Introduction: MRI/MRS as Metabolic Imaging Tools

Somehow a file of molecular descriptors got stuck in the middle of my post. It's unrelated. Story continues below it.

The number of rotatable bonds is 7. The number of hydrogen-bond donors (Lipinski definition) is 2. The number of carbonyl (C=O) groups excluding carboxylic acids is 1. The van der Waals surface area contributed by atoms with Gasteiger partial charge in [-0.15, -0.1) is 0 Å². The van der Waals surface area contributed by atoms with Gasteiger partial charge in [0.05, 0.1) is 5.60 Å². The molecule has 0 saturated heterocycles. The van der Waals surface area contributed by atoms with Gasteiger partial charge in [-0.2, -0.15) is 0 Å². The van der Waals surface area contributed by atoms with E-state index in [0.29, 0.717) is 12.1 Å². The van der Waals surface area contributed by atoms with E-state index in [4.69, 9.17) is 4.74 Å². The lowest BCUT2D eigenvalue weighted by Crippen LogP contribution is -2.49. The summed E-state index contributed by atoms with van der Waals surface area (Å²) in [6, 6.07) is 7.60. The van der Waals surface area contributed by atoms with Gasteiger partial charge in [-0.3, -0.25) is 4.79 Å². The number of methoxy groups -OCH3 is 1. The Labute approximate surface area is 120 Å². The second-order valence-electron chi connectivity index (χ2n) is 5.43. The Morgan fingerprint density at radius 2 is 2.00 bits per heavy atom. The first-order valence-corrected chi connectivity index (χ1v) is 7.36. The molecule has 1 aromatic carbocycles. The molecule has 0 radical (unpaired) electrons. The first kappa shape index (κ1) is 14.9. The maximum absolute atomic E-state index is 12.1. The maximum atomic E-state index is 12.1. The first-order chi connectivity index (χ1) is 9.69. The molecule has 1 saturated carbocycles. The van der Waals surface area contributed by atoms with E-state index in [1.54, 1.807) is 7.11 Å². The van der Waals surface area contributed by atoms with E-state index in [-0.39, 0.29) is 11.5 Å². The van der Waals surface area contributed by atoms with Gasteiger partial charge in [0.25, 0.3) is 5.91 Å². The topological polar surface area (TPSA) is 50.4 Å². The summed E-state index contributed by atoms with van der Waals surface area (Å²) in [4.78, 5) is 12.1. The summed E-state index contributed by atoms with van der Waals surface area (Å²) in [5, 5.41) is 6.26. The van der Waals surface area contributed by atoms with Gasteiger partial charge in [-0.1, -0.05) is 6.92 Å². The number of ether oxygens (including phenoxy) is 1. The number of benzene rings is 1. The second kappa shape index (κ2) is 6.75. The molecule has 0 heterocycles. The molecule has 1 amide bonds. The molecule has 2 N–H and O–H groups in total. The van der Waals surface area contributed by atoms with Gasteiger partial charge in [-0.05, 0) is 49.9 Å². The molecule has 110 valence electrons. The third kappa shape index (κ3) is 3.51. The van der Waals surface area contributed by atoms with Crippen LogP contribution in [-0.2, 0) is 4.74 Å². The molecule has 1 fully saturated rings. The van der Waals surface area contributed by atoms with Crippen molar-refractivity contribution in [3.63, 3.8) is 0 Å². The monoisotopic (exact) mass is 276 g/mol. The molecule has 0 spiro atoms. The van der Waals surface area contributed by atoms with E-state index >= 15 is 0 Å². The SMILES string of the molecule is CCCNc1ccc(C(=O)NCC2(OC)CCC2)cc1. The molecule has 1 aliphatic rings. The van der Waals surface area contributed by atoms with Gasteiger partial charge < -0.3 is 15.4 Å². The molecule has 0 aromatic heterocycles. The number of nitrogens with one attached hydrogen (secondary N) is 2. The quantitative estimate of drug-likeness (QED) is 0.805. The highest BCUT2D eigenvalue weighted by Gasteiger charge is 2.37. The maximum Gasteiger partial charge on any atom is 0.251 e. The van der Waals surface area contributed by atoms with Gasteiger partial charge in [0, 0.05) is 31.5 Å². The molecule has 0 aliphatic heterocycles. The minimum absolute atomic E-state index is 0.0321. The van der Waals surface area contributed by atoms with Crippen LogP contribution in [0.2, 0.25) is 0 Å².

Metabolic imaging using magnetic resonance has its roots in a relatively obscure technology, used by physicists in the late 1940s to study the nuclear magnetic moments of nuclei. This technique was nuclear magnetic resonance (NMR), based on the original observations of Bloch and Purcell in 1946 that nuclei with a given spin could be studied by applying an oscillating radiofrequency field, at a frequency corresponding to energy difference between nuclear orientations. When this so-called “resonance” frequency is applied to matter, the resulting emitted signal is the basis for NMR and magnetic resonance imaging (MRI). The discovery most relevant to metabolic imaging was that of chemical shift, described in several publications in 1949–1950, and the consequence of the subtle changes in local magnetic field, resulting from electric shell interactions. This remarkable finding is the fundamental principle of magnetic resonance spectroscopy (MRS), whereby nuclei can be identified reliably depending on their chemical structure, independent of magnetic field strength. Today in the clinic, several key metabolites present in the brain are easily identified using MRS techniques. Changes in the frequency-specific metabolic map or “spectrum” are used to diagnose disease and monitor the effects of medical treatments, in cancer and other illnesses.
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